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US economy leads the way downhill with Aust close behind

By Garry Shilson-Josling, AAP Economist
30 Apr 2009 4:47 PM

SYDNEY, April 30 AAP - Now is a good time to remind yourself that the past two years, when economic growth in Australia outpaced growth in the United States, were out of the ordinary.

In the past decade Australia has shown tantalising signs of shrugging off its historical tendency to mimic the ups and downs in the US economy.

In 2001, when the US was trapped in the wreckage of the tech stock crash and posted gross domestic product (GDP) growth of just 0.2 per cent, Australia's racked up an above-trend 4.1 per cent expansion.

It was much the same in 2007 as the collapsed housing market slowed the US to a crawl while the commodities boom pushed Australia along.

But these periods of divergence are outliers, exceptions to the rule despite the emergence of Japan, Korea and China as more significant export destinations.

Those three economies, like Australia's other trading partners, are still part of an international economy with the US at its centre.

When the US sneezes, they still catch pneumonia, as the old saying goes.

The events of the past couple of years do nothing if not confirm that.

But they have done more - they have hammered the point that international linkages are more than just trade in goods and services.

Financial links are no less important, something that might have seemed implausible before mid-2007 when the financial pandemic swept the world as the market for sub-prime loans imploded, but certainly not since that time.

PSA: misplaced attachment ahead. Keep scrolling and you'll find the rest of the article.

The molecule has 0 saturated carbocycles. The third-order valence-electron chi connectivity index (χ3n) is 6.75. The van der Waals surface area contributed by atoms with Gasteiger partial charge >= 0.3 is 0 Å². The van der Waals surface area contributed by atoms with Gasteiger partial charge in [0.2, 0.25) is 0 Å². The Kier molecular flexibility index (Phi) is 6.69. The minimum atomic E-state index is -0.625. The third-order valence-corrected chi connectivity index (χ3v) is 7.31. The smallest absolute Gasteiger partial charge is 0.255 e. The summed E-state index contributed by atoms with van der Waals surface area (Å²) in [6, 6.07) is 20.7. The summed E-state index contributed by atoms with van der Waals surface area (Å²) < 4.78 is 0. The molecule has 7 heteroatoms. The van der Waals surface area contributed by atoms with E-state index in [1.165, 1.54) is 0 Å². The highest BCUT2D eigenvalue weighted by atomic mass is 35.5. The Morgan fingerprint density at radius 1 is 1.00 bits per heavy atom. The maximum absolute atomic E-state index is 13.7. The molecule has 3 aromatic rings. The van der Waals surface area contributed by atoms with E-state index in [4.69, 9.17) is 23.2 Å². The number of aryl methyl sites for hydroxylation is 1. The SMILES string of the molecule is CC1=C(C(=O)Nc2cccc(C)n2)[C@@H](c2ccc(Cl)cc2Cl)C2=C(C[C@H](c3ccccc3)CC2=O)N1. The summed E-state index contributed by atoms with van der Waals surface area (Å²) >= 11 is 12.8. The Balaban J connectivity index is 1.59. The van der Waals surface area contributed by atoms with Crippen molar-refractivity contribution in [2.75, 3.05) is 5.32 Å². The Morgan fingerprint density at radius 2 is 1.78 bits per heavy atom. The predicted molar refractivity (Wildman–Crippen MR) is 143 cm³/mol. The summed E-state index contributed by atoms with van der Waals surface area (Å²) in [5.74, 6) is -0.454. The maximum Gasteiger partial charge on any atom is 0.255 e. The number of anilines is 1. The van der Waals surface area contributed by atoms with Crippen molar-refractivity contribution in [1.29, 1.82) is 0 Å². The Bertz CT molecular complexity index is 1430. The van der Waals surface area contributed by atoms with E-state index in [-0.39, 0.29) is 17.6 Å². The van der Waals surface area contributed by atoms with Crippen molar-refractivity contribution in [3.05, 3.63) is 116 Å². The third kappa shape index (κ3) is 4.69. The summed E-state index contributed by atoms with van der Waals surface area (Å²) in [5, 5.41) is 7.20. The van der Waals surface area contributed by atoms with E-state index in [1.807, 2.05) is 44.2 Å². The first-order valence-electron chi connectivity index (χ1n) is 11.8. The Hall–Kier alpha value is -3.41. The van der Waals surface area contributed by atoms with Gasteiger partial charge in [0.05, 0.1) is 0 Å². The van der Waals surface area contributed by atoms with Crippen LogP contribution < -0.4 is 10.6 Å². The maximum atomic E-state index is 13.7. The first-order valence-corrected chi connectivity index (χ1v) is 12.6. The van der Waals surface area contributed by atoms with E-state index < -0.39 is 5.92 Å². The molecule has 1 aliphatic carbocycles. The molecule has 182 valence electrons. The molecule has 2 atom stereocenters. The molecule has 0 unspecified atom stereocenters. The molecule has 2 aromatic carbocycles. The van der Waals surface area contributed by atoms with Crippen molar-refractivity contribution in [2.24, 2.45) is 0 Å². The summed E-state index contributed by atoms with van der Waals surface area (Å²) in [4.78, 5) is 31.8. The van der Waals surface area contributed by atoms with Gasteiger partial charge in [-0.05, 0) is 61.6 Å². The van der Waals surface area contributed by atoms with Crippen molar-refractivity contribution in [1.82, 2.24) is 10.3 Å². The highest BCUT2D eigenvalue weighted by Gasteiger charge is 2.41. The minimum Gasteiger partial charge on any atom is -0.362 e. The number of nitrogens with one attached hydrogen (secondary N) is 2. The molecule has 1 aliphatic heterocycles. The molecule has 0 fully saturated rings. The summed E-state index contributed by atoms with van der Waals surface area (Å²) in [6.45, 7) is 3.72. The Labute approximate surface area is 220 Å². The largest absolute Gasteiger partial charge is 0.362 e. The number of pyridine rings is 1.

The Australian and US share markets have moved in lockstep.

And the fear that came to dominate lending institutions in the US is no less pervasive in Australia, despite the relative absence of toxic debt on the balance sheets of Australia's banks and other financiers.

Against this background, the latest national income and product accounts from the US are a grim warning that Australia is not out of the woods by any means.

The US economy contracted by 1.6 per cent in the first quarter of this year, the same as it did in the previous three months, the figures from the US Department of Commerce showed.

The weakness has been marked by simultaneous collapses in housing construction, exports, and business investment in structures, equipment and software and inventories.

Consumer spending bounced back in the first quarter after two steep quarterly declines, but the bounce was weak.

The two steep falls in a row made the latest half year the weakest by far in the history of the accounts, which started back in 1959.

To date, Australia's recession has been relatively shallow, at least as far as the official gross domestic product (GDP) figures takes us - up to the end of 2008.

But Australia is heading in the same direction - downhill - and may have some way to go before reaching the bottom.

Annual GDP growth in the US turned negative for the first time since 1991 in the final quarter of last year.

The national accounts for Australia are due on June 3 and should confirm the Australian economy contracted again in the March quarter, with annual growth turning negative also for the first time since 1991, only three months behind the US.